This morning at the Appropriations hearing a representative from Legislative Council Staff, analyst Josh Abram, said as much.
“The fiscal implications on the state’s expenditures and revenues as a result of those rules are not addressed in the fiscal note.”
The law states that permitting will be halted after the bill passes until all rulemakings are resolved. With several complicated rulemakings in the mix that could, and probably will, take years. What’s the fall out of a permitting freeze?
“There is a gap there that is uncertain. We just don’t have any way of knowing what that will mean vis a vis expenditures to the state… certainly, regulation is coming. And certainly that will have some impact on production levels which ergo will have some impact on severance tax collections and property tax collections. All of that is very speculative at this point, I can’t predict what local governments will do, I can’t predict what those rules that are adopted by the Department of Natural Resources of the Department of Public Health, as is required by the bill, we have no idea what those will look like.”
The state of Colorado might have no idea what this will actually cost, but a powerful panel comprised of Weld County officials delved into how their communities might be impacted. Weld County is home to about 90 percent of Colorado’s oil and nearly 40 percent of its natural gas output, and thus has a lot to lose when it comes to the potential for reduced output as these regulations progress. Weld County Commissioner Barbara Kirkmeyer outlined the financial importance of the industry.
“In 2019 we’re anticipating that there will be $490 million taxes, ad valorem property taxes paid by energy companies. Those energy companies will be paying $200 million in property taxes to the school districts in Weld county. Here’s what’s not in your fiscal note: There would be nothing about the decrease in ad valorem property taxes going to school districts across the state. Mine alone, an impact of almost $200 million. We anticipate that at least a third of that would occur in the first year or so that this bill is enacted.”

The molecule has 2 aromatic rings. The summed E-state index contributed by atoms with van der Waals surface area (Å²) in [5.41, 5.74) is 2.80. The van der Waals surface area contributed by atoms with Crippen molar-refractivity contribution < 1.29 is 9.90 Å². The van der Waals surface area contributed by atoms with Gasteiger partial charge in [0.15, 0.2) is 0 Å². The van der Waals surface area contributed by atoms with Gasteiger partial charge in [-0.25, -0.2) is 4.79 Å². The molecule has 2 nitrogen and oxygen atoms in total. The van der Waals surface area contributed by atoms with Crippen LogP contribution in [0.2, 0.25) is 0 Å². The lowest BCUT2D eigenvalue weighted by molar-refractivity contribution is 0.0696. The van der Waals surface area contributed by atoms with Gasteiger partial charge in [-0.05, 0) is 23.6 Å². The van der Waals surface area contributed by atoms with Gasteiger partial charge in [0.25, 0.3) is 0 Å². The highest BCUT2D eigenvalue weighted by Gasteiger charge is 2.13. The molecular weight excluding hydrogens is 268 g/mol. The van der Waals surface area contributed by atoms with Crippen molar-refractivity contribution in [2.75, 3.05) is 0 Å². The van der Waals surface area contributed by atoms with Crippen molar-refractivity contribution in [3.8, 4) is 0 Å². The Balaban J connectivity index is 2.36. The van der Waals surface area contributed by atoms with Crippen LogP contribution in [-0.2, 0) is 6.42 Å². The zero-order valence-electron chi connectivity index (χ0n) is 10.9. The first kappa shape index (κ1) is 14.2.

So while it’s unclear what, if any, financial hit will accompany SB 181, there is a lot at stake.
#3 Air Pollution Control Division Director says Colorado is already doing the right things.
Perhaps unintentionally, the Director of the Air Pollution Control Division of the Colorado Department of Health almost made the case that Colorado is in a good place when it comes to regulations and the ability to work with industry to improve upon them during his testimony in front of the Finance Committee.
“I do want to very briefly maybe address a little bit of the broader implications, because we have within my division and my commission have a long history of adopting air quality control requirements for industry. I’ve been personally working at it for almost 15 years and during that time we’ve adopted what we believe is the most rigorous ever air quality requirements in the country.”
He then touted Colorado’s track record of implementing rules that have drastically decreased emissions while working with industry and doing so in a way that was economically feasible. If that’s the case, then why does SB 181 remove from the COGCC’s mission to “take into consideration cost-effectiveness and technical feasibility” when undertaking rulemaking?
Bottom Line: Love it or hate it, most have to agree that SB 181 seems to be flying through the state legislature at an unprecedented pace. Why rush a vote before we can fully grasp the implications of the bill?
Check back next week and be sure to follow @EIDMtnStates on Twitter for updates on SB 181.